15. Implicit prosody mining based on the human eye image capture technology

    Science.gov (United States)

    Gao, Pei-pei; Liu, Feng

    2013-08-01

    The technology of eye tracker has become the main methods of analyzing the recognition issues in human-computer interaction. Human eye image capture is the key problem of the eye tracking. Based on further research, a new human-computer interaction method introduced to enrich the form of speech synthetic. We propose a method of Implicit Prosody mining based on the human eye image capture technology to extract the parameters from the image of human eyes when reading, control and drive prosody generation in speech synthesis, and establish prosodic model with high simulation accuracy. Duration model is key issues for prosody generation. For the duration model, this paper put forward a new idea for obtaining gaze duration of eyes when reading based on the eye image capture technology, and synchronous controlling this duration and pronunciation duration in speech synthesis. The movement of human eyes during reading is a comprehensive multi-factor interactive process, such as gaze, twitching and backsight. Therefore, how to extract the appropriate information from the image of human eyes need to be considered and the gaze regularity of eyes need to be obtained as references of modeling. Based on the analysis of current three kinds of eye movement control model and the characteristics of the Implicit Prosody reading, relative independence between speech processing system of text and eye movement control system was discussed. It was proved that under the same text familiarity condition, gaze duration of eyes when reading and internal voice pronunciation duration are synchronous. The eye gaze duration model based on the Chinese language level prosodic structure was presented to change previous methods of machine learning and probability forecasting, obtain readers' real internal reading rhythm and to synthesize voice with personalized rhythm. This research will enrich human-computer interactive form, and will be practical significance and application prospect in terms of

  16. CALL to Arms: Generations Clash over Digital Technology in the Foreign Language Classroom

    Directory of Open Access Journals (Sweden)

    Sandor Danka

    2017-08-01

    Full Text Available Is a smart phone a toy or a tool? Students can’t get enough of it – after all, social media notifications and viral videos do take time to reflect on – while teachers, quite understandably, are dismayed to see an excellent educational tool used purely for entertainment. This paper posits that these two concepts are not mutually exclusive. It proposes a possible common ground, ‘edutainment,’ the integration of interactive mobile technology with the classroom for new opportunities to effectively achieve learning objectives in a light-hearted spirit. This research study describes the attitudes and intentions of 121 Thai English as a Foreign Language (EFL university students towards a playful, competitive smart phone application, its ease of use and perceived benefits to learning. Results of a cross-sectional examination through a paper-based, 4-page questionnaire seem to indicate general acceptance, widespread use and an altogether positive attitude to the software. The paper concludes by highlighting student impressions of its relevance to their studies and offering recommendations for further integration of digital teach-nology into foreign language classrooms.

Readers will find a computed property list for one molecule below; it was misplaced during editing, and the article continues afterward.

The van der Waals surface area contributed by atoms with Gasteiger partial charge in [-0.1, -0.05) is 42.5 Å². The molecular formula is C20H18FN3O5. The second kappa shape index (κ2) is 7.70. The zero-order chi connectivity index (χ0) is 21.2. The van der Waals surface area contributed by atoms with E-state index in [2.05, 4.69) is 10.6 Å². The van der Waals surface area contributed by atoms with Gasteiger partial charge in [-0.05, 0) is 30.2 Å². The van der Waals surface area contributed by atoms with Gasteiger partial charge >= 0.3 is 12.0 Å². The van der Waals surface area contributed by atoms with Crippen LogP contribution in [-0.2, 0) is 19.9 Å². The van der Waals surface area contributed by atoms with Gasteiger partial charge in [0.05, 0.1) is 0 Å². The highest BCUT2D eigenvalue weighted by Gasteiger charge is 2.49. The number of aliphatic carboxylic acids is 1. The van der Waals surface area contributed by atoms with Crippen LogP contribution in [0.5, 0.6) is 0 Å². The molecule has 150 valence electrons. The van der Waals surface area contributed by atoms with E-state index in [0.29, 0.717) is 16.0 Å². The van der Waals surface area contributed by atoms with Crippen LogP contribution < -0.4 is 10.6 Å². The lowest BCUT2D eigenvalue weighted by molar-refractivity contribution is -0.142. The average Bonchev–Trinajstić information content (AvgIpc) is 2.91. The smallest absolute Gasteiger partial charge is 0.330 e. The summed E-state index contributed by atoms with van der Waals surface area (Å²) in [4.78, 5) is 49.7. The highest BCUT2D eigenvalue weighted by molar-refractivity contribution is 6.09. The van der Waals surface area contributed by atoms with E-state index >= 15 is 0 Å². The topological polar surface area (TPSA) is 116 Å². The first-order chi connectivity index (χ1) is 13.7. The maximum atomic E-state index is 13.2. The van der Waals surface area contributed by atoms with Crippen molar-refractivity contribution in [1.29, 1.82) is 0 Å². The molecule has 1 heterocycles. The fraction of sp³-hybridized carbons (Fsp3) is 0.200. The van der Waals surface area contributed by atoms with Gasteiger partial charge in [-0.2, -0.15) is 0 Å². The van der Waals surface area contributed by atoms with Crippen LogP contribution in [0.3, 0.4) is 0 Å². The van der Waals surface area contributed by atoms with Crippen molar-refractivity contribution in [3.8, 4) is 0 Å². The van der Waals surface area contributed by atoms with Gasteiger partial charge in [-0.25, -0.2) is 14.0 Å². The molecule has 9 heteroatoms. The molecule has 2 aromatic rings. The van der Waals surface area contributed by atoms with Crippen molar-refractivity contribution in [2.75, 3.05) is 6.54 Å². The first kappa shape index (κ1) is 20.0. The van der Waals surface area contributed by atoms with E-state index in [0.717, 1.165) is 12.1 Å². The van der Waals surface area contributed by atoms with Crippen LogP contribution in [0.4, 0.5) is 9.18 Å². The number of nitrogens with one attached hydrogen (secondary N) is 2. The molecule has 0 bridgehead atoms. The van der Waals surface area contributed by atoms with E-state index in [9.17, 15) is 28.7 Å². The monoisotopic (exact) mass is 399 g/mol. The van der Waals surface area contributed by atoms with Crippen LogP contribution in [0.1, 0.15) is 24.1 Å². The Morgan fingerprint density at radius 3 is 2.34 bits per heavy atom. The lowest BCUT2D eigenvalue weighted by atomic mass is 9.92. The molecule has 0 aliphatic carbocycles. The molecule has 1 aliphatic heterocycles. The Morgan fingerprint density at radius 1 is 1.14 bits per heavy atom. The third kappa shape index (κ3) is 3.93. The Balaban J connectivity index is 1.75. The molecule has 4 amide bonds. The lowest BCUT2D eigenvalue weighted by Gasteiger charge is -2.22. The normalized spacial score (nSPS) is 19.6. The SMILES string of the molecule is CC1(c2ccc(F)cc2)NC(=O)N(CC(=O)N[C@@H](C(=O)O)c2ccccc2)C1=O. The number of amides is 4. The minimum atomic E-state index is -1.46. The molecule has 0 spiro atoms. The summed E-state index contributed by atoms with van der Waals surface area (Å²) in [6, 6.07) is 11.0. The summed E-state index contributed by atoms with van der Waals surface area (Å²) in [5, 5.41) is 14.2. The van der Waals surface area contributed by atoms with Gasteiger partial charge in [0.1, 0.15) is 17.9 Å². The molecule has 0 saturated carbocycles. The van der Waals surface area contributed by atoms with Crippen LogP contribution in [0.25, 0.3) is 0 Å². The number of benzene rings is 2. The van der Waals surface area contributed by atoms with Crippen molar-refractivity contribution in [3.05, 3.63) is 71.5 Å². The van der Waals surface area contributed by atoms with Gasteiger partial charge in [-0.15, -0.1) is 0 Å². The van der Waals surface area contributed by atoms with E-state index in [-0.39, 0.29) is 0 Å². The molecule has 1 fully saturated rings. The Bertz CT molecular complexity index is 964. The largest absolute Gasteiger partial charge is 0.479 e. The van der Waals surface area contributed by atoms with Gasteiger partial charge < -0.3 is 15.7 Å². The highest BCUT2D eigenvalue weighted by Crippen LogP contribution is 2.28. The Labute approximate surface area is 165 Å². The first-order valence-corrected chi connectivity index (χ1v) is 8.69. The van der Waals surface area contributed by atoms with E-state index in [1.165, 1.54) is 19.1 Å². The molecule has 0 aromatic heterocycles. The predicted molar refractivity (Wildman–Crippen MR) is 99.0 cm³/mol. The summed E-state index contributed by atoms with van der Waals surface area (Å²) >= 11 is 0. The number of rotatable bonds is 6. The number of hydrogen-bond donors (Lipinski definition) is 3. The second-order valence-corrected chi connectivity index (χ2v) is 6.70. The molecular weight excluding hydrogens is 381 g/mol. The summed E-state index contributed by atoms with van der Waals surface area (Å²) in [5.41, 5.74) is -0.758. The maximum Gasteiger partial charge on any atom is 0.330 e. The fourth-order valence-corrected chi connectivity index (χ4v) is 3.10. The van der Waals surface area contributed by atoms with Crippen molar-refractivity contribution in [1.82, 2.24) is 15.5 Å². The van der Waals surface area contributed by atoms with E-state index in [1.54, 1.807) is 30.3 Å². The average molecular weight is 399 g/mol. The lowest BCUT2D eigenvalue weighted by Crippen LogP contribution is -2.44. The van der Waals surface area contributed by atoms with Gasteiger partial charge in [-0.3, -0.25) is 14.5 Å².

17. First Human Testing of the Orion Atmosphere Revitalization Technology

    Science.gov (United States)

    Lin, Amy; Sweterlitsch, Jeffrey

    2009-01-01

    An amine-based carbon dioxide (CO2) and water vapor sorbent in pressure-swing regenerable beds has been developed by Hamilton Sundstrand and baselined for the Orion Atmosphere Revitalization System (ARS). In two previous years at this conference, reports were presented on extensive Johnson Space Center (JSC) testing of the technology in a representative environment with simulated human metabolic loads. The next step in developmental testing at JSC was to replace the simulated humans with real humans; this testing was conducted in the spring of 2008. This first instance of human testing of a new Orion ARS technology included several cases in a sealed Orion-equivalent free volume and three cases using emergency breathing masks connected directly to the ARS loop. Significant test results presented in this paper include comparisons between the standard metabolic rates for CO2 and water vapor production published in Orion requirements documents and real-world rate ranges observed with human test subjects. Also included are qualitative assessments of process flow rate and closed-loop pressure-cycling tolerability while using the emergency masks. Recommendations for modifications to the Orion ARS design and operation, based on the test results, conclude the paper.